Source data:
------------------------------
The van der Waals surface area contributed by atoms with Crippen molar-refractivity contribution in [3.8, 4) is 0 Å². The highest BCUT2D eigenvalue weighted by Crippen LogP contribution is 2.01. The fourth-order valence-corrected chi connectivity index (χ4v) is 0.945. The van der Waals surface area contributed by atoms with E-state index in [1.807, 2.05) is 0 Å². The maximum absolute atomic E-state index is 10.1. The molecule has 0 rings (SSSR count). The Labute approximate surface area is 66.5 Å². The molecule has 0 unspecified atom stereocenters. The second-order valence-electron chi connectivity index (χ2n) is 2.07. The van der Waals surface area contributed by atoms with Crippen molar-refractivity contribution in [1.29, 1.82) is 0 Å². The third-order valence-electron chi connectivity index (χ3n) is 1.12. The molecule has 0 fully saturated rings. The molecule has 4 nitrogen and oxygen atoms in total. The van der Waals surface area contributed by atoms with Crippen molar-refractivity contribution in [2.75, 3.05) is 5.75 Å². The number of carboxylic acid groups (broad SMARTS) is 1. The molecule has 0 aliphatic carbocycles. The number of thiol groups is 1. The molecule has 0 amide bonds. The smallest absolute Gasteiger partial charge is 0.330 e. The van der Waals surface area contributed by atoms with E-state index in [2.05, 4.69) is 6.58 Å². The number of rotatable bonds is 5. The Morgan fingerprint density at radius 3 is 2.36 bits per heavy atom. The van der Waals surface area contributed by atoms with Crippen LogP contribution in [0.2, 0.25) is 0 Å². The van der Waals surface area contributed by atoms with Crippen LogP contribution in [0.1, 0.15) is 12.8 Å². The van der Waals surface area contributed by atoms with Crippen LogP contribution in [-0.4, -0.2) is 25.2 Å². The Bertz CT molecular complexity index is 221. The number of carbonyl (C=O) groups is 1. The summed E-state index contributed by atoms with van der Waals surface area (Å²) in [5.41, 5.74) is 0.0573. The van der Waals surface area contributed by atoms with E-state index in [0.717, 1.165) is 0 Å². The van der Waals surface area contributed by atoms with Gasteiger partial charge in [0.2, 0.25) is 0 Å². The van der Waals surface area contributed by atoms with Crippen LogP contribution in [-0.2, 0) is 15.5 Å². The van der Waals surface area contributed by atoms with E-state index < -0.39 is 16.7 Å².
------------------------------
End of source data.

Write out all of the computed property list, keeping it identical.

The van der Waals surface area contributed by atoms with Crippen molar-refractivity contribution in [3.8, 4) is 0 Å². The highest BCUT2D eigenvalue weighted by Crippen LogP contribution is 2.01. The fourth-order valence-corrected chi connectivity index (χ4v) is 0.945. The van der Waals surface area contributed by atoms with E-state index in [1.807, 2.05) is 0 Å². The maximum absolute atomic E-state index is 10.1. The molecule has 0 rings (SSSR count). The Labute approximate surface area is 66.5 Å². The molecule has 0 unspecified atom stereocenters. The second-order valence-electron chi connectivity index (χ2n) is 2.07. The van der Waals surface area contributed by atoms with Crippen molar-refractivity contribution in [1.29, 1.82) is 0 Å². The third-order valence-electron chi connectivity index (χ3n) is 1.12. The molecule has 0 fully saturated rings. The molecule has 4 nitrogen and oxygen atoms in total. The van der Waals surface area contributed by atoms with Crippen molar-refractivity contribution in [2.75, 3.05) is 5.75 Å². The number of carboxylic acid groups (broad SMARTS) is 1. The molecule has 0 aliphatic carbocycles. The number of thiol groups is 1. The molecule has 0 amide bonds. The smallest absolute Gasteiger partial charge is 0.330 e. The van der Waals surface area contributed by atoms with E-state index in [2.05, 4.69) is 6.58 Å². The number of rotatable bonds is 5. The Morgan fingerprint density at radius 3 is 2.36 bits per heavy atom. The van der Waals surface area contributed by atoms with Crippen LogP contribution in [0.2, 0.25) is 0 Å². The van der Waals surface area contributed by atoms with Crippen LogP contribution in [0.1, 0.15) is 12.8 Å². The van der Waals surface area contributed by atoms with Crippen LogP contribution in [-0.4, -0.2) is 25.2 Å². The Bertz CT molecular complexity index is 221. The number of carbonyl (C=O) groups is 1. The summed E-state index contributed by atoms with van der Waals surface area (Å²) in [5.41, 5.74) is 0.0573. The van der Waals surface area contributed by atoms with E-state index in [0.717, 1.165) is 0 Å². The van der Waals surface area contributed by atoms with Gasteiger partial charge in [0.2, 0.25) is 0 Å². The van der Waals surface area contributed by atoms with Crippen LogP contribution in [-0.2, 0) is 15.5 Å². The van der Waals surface area contributed by atoms with E-state index < -0.39 is 16.7 Å².